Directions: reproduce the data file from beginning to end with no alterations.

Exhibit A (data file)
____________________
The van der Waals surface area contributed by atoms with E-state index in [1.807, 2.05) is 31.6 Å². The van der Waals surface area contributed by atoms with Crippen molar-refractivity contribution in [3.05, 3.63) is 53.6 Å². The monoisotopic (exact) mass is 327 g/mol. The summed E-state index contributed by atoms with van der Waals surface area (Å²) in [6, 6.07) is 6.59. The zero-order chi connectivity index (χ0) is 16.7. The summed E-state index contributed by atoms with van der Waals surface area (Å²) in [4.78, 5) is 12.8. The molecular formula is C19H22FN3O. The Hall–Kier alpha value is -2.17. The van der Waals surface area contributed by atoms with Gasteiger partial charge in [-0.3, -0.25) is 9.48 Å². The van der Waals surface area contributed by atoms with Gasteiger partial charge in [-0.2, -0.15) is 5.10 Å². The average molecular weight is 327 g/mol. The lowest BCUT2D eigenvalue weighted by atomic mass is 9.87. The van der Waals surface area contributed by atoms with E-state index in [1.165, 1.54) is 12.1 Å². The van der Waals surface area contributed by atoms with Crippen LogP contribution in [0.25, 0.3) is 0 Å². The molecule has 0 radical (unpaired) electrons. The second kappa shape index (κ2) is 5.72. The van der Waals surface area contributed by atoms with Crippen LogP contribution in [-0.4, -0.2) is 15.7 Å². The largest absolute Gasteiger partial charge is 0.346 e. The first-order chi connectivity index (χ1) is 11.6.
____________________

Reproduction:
The van der Waals surface area contributed by atoms with E-state index in [1.807, 2.05) is 31.6 Å². The van der Waals surface area contributed by atoms with Crippen molar-refractivity contribution in [3.05, 3.63) is 53.6 Å². The monoisotopic (exact) mass is 327 g/mol. The summed E-state index contributed by atoms with van der Waals surface area (Å²) in [6, 6.07) is 6.59. The zero-order chi connectivity index (χ0) is 16.7. The summed E-state index contributed by atoms with van der Waals surface area (Å²) in [4.78, 5) is 12.8. The molecular formula is C19H22FN3O. The Hall–Kier alpha value is -2.17. The van der Waals surface area contributed by atoms with Gasteiger partial charge in [-0.3, -0.25) is 9.48 Å². The van der Waals surface area contributed by atoms with Gasteiger partial charge in [-0.2, -0.15) is 5.10 Å². The average molecular weight is 327 g/mol. The lowest BCUT2D eigenvalue weighted by atomic mass is 9.87. The van der Waals surface area contributed by atoms with E-state index in [1.165, 1.54) is 12.1 Å². The van der Waals surface area contributed by atoms with Crippen LogP contribution in [0.25, 0.3) is 0 Å². The molecule has 0 radical (unpaired) electrons. The second kappa shape index (κ2) is 5.72. The van der Waals surface area contributed by atoms with Crippen LogP contribution in [-0.4, -0.2) is 15.7 Å². The largest absolute Gasteiger partial charge is 0.346 e. The first-order chi connectivity index (χ1) is 11.6.